The COVID-19 pandemic has rapidly exacerbated America’s national housing crisis, which has been defined by rising rates of homelessness, a surge in evictions, and a large increase in housing insecurity among Black and Hispanic households. These trends have been compounded by the Trump Administration’s rollback of public housing policies and outright disdain for the enforcement of fair housing laws. The current crisis has also coincided with a decades-long neglect of the preservation and expansion of the nation’s affordable public housing supply by policymakers and a surge in real estate acquisitions by corporate landlords and private equity investors like Blackstone Group and NexPoint Residential Trust, resulting in skyrocketing home prices and rents across the country. Together, these trends have made the current housing crisis unlike anything America has seen since the Great Depression. 

The Revolving Door Project has taken a multifaceted approach to explain how the executive branch can respond to the national housing crisis. For one, we have documented the importance of personnel appointments and vacancies in housing policy at executive branch departments and independent agencies. We highlighted the hiring of Charles Yi, a Wall Street-friendly former BigLaw partner with a troubling record of advancing the interests of entrenched corporate power, at the Federal Housing Finance Agency (FHFA). We have also catalogued the mounting personnel vacancies at the Department of Housing and Urban Development (HUD) that are undermining progress in key housing policy areas. 

RDP has also sought to document the ties between the real estate industry and the current administration. We have tracked political contributions from prominent real estate industry moguls to the Biden, Harris, and Buttigieg campaigns in our Presidential Power Map

Above all, the project has sought to demonstrate the nature of housing policy as a whole-of-government issue necessitating an all-of-government response, rather than a niche issue confined to one or two agencies. We have documented the various housing policies and powers held by various executive branch agencies and departments, including the U.S. Department of Agriculture (USDA), the Department of Veterans Affairs (VA), the Department of the Interior, and the Federal Emergency Management Agency (FEMA).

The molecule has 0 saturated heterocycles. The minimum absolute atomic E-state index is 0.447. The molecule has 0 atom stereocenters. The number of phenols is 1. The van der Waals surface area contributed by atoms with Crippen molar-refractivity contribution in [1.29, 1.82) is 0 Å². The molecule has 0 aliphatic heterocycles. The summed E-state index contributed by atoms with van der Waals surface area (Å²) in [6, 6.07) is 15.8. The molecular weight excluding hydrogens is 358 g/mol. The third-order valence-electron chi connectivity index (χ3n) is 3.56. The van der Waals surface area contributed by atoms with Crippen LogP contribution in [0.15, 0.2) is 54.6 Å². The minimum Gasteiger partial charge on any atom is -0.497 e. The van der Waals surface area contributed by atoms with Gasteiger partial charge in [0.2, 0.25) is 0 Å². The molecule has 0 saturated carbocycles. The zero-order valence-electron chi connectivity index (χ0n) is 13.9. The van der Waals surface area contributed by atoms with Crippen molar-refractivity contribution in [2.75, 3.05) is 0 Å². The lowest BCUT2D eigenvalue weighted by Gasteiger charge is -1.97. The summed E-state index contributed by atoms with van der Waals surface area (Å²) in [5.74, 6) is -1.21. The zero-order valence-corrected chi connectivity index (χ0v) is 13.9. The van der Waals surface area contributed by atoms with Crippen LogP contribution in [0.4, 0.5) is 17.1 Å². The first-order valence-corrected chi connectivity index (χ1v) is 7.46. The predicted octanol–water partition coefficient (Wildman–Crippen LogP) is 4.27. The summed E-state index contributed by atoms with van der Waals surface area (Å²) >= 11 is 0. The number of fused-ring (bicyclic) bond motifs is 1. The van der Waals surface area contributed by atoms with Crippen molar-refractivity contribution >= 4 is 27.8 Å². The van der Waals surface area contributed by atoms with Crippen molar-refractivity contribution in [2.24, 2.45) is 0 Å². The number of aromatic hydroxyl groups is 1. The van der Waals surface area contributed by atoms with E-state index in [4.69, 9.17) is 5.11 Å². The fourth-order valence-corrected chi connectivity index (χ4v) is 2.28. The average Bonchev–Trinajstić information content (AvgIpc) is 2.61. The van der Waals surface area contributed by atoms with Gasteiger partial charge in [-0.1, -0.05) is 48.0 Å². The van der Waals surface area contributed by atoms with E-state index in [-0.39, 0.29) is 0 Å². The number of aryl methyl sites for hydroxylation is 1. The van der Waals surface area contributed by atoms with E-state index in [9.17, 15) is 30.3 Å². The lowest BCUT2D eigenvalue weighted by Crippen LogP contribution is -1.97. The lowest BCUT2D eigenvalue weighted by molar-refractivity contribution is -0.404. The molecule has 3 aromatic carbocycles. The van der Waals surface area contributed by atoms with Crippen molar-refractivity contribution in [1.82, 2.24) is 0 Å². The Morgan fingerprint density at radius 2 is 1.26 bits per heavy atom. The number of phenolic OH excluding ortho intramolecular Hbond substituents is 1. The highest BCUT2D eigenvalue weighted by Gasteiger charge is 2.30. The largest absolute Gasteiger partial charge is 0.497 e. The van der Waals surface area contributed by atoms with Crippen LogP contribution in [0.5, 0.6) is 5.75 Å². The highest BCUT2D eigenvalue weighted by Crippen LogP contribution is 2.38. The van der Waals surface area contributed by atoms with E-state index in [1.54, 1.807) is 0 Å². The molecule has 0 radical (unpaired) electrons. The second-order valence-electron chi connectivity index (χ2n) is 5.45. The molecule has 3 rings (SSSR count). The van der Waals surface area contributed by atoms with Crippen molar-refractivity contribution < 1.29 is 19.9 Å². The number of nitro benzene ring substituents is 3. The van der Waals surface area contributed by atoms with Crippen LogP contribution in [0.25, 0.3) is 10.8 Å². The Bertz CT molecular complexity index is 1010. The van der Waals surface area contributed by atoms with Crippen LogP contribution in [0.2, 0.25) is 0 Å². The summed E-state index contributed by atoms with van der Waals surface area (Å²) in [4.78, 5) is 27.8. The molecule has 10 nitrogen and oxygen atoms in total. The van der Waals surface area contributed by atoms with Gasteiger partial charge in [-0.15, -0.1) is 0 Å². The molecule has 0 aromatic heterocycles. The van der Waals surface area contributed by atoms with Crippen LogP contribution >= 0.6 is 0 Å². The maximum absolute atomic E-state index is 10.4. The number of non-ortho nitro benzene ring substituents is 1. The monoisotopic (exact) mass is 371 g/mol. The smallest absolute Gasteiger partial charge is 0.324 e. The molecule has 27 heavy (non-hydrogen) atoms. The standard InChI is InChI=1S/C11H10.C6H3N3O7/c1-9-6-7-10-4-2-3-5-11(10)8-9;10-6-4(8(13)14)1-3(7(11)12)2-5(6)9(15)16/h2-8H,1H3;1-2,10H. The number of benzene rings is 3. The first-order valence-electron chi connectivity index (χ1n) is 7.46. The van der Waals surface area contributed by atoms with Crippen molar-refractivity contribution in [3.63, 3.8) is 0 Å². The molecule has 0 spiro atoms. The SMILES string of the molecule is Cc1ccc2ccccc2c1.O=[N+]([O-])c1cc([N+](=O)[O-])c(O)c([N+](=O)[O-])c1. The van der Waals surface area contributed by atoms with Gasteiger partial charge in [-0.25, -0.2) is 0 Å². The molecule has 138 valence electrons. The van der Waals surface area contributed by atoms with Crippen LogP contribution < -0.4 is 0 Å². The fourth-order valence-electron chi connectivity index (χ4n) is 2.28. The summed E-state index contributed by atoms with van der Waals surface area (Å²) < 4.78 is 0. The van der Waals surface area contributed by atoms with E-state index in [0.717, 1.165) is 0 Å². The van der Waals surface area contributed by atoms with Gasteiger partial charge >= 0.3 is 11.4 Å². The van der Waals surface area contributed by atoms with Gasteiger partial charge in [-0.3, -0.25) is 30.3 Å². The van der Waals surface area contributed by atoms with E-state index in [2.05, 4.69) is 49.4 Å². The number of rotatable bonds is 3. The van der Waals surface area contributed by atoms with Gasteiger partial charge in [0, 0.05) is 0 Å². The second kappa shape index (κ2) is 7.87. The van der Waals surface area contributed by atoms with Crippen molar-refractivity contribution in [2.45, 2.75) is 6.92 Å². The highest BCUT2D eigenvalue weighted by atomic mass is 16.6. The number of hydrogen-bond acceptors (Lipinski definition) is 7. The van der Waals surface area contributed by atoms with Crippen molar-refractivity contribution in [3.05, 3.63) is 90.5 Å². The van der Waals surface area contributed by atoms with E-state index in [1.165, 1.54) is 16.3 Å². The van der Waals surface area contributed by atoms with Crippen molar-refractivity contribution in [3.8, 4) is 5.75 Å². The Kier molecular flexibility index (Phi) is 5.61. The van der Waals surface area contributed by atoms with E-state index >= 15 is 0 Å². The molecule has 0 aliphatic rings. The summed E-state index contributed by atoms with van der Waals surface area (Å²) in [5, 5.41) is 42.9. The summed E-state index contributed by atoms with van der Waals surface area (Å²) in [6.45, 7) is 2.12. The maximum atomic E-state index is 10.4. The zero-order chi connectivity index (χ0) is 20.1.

In the coming weeks and months, the Revolving Door Project will work with affordable housing and tenants rights advocates to center tenants and struggling homeowners in national housing policy discussion. We will urge executive branch officials to make full use of their existing housing powers to serve the public interest, rather than corporate real estate investors, and call them out when they fail to do so. We will continue to keep watchful eyes on executive branch housing policy nominees and appointees, and will rigorously document executive branch and presidential housing policy powers that do not require legislative action to invoke. 

Below you will find some of the project’s writing and research on housing policy. This page will be continually updated with new articles and blog posts.

November 29, 2023

Emma Marsano

Newsletter ClimateCorporate CrackdownHousingLarry SummersTech

Biden Administration Remains Split Over Fighting Concentrated Corporate Power

This week’s newsletter looks at executive branch attempts to counteract concentrated corporate power across our focus areas – from consumer protection in Big Tech, to housing, to climate regulation. While the FTC and DOJ antitrust division continue to be present in important fights to support consumers and tenants, proactive climate policy continues to be absent, as Biden’s rhetoric regarding challenging climate change rings hollow in areas where the president has considerable discretion.

January 23, 2023

Andrea Beaty Vishal Shankar

Press Release Housing

The White House Must Heed Tenants, Not Corporate Profiteers, To Enact New Tenant Protection Measures

The White House should not succumb to the real estate industry’s cynical lobbying efforts to block new federal tenant protections. These same developers and corporate landlords fueled the rental housing crisis in the first place by spiking rents and exploiting families, and now they are looking to defend their ill-gotten gains.